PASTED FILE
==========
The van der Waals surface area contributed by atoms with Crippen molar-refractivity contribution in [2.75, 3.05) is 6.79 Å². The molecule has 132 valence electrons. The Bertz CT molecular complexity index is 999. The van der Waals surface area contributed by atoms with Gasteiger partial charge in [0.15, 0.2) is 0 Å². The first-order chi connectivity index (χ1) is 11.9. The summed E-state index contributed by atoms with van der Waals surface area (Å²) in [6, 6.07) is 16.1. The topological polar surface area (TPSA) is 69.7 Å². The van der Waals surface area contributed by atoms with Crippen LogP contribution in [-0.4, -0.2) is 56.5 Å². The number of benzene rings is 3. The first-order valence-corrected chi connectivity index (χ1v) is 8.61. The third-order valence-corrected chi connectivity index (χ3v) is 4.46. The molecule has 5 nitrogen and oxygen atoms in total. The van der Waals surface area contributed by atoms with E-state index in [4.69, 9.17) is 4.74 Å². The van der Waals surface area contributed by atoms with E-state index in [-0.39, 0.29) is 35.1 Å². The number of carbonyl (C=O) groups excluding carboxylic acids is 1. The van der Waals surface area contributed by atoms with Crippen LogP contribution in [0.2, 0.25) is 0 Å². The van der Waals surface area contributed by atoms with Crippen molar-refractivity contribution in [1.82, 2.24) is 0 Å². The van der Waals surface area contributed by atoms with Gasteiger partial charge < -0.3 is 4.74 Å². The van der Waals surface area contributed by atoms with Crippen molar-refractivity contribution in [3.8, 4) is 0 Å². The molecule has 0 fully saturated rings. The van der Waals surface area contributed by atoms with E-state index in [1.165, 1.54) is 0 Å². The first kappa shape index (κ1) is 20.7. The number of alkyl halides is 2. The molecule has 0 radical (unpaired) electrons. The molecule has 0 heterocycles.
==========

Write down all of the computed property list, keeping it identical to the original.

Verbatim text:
The van der Waals surface area contributed by atoms with Crippen molar-refractivity contribution in [2.75, 3.05) is 6.79 Å². The molecule has 132 valence electrons. The Bertz CT molecular complexity index is 999. The van der Waals surface area contributed by atoms with Gasteiger partial charge in [0.15, 0.2) is 0 Å². The first-order chi connectivity index (χ1) is 11.9. The summed E-state index contributed by atoms with van der Waals surface area (Å²) in [6, 6.07) is 16.1. The topological polar surface area (TPSA) is 69.7 Å². The van der Waals surface area contributed by atoms with Crippen LogP contribution in [-0.4, -0.2) is 56.5 Å². The number of benzene rings is 3. The first-order valence-corrected chi connectivity index (χ1v) is 8.61. The third-order valence-corrected chi connectivity index (χ3v) is 4.46. The molecule has 5 nitrogen and oxygen atoms in total. The van der Waals surface area contributed by atoms with E-state index in [4.69, 9.17) is 4.74 Å². The van der Waals surface area contributed by atoms with E-state index in [-0.39, 0.29) is 35.1 Å². The number of carbonyl (C=O) groups excluding carboxylic acids is 1. The van der Waals surface area contributed by atoms with Crippen LogP contribution in [0.2, 0.25) is 0 Å². The van der Waals surface area contributed by atoms with Crippen molar-refractivity contribution in [1.82, 2.24) is 0 Å². The van der Waals surface area contributed by atoms with Gasteiger partial charge < -0.3 is 4.74 Å². The van der Waals surface area contributed by atoms with Crippen molar-refractivity contribution in [3.8, 4) is 0 Å². The molecule has 0 fully saturated rings. The van der Waals surface area contributed by atoms with E-state index in [1.165, 1.54) is 0 Å². The first kappa shape index (κ1) is 20.7. The number of alkyl halides is 2. The molecule has 0 radical (unpaired) electrons. The molecule has 0 heterocycles.